Stem cells used to heal damaged hearts for the first time
Steve Connor is the Science Editor of The Independent. He has won many awards for his journalism, including five-times winner of the prestigious British science writers’ award; the David Perlman Award of the American Geophysical Union; twice commended as specialist journalist of the year in the UK Press Awards; UK health journalist of the year and a special merit award of the European School of Oncology for his investigative journalism. He has a degree in zoology from the University of Oxford and has a special interest in genetics and medical science, human evolution and origins, climate change and the environment.
Wednesday 30 April 2014
The damaged hearts of laboratory monkeys have been successfully repaired for the first time with human stem cells in a study that could lead to the first clinical trials on patients with heart disease within the next four years, scientists said.
The study, published in the journal Nature, demonstrates that human stem cells can be grown in large enough quantities to form beating cardiac muscle tissue which can be stored in frozen form until needed for a transplant operation, the researchers said.
Experiments involving the injection of human stem cells into the damaged hearts of mice, rats and guinea pigs have already shown the potential for treating heart disease but the latest study is the first to prove its potential in a non-human primate species, the pintail macaque monkey.
“The main significance of this study is that it shows for the first time that we can do heart regeneration at a scale that the world has never seen before,” said Charles Murry, professor of pathology and bioengineering at the University of Washington in Seattle.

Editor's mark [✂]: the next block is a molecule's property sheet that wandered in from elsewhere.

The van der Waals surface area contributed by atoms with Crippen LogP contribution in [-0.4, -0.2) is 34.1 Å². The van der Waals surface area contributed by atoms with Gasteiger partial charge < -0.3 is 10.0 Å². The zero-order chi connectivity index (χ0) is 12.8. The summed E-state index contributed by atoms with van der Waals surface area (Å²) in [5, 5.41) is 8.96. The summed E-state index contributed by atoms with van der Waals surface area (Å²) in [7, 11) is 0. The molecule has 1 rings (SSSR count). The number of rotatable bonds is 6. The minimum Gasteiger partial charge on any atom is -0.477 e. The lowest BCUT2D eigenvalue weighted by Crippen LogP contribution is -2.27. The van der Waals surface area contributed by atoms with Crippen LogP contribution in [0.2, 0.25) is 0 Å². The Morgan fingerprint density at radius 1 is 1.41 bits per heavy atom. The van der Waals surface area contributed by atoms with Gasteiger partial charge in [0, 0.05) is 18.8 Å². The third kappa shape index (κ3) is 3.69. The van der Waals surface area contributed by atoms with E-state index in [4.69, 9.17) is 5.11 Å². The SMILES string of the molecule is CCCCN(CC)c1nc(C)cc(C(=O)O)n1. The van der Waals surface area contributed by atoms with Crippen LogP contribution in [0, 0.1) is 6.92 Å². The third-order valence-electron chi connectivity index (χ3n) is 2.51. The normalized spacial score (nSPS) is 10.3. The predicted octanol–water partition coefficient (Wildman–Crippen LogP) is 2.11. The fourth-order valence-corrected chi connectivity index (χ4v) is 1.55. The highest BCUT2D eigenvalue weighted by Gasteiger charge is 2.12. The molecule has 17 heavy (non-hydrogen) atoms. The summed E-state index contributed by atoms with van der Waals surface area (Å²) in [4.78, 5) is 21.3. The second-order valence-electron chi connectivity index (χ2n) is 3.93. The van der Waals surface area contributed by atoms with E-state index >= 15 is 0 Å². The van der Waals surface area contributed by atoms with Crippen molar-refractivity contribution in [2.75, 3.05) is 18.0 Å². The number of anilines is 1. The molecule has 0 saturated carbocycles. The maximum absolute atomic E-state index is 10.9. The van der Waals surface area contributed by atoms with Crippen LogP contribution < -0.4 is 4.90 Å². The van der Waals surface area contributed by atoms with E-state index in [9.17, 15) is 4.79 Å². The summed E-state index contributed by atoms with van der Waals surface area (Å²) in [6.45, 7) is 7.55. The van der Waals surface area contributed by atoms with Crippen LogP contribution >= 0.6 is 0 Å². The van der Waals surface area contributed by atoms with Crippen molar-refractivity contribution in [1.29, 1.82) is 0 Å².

“We’re able to grow large amounts of human heart muscle cells in a dish. We can grow them in the billions, we can freeze them and keep them in cold storage until we can use them and then we can transplant them into the heart of a large animal that really mimics the human condition well,” Professor Murry said.
Stem cells, sometimes known as the “master cells” of the body, are seen as offering new kinds of treatments for incurable or progressive illnesses, from heart disease to Parkinson’s, but there are still immense practical and safety issues before they can be widely introduced.
For treating human heart disease, for instance, it will be necessary to grow billions of cardiac muscle cells in the laboratory from stem cells and to freeze them without impairing their ability to regenerate damaged cardiac muscle once they have been implanted into a patient, Professor Murry said.
“The principal focus is to understand stem cells to the point where we can grow large amounts of beating human heart muscle in a dish, to learn the science of how they differentiate and then to harness them in such a way that we can cure human heart disease ultimately,” he said.
“Before this study, it was not known if it is possible to produce sufficient numbers of these cells and successfully use them to re-muscularise damaged hearts in a large animal whose heart size and physiology is similar to that of the human heart,” he explained.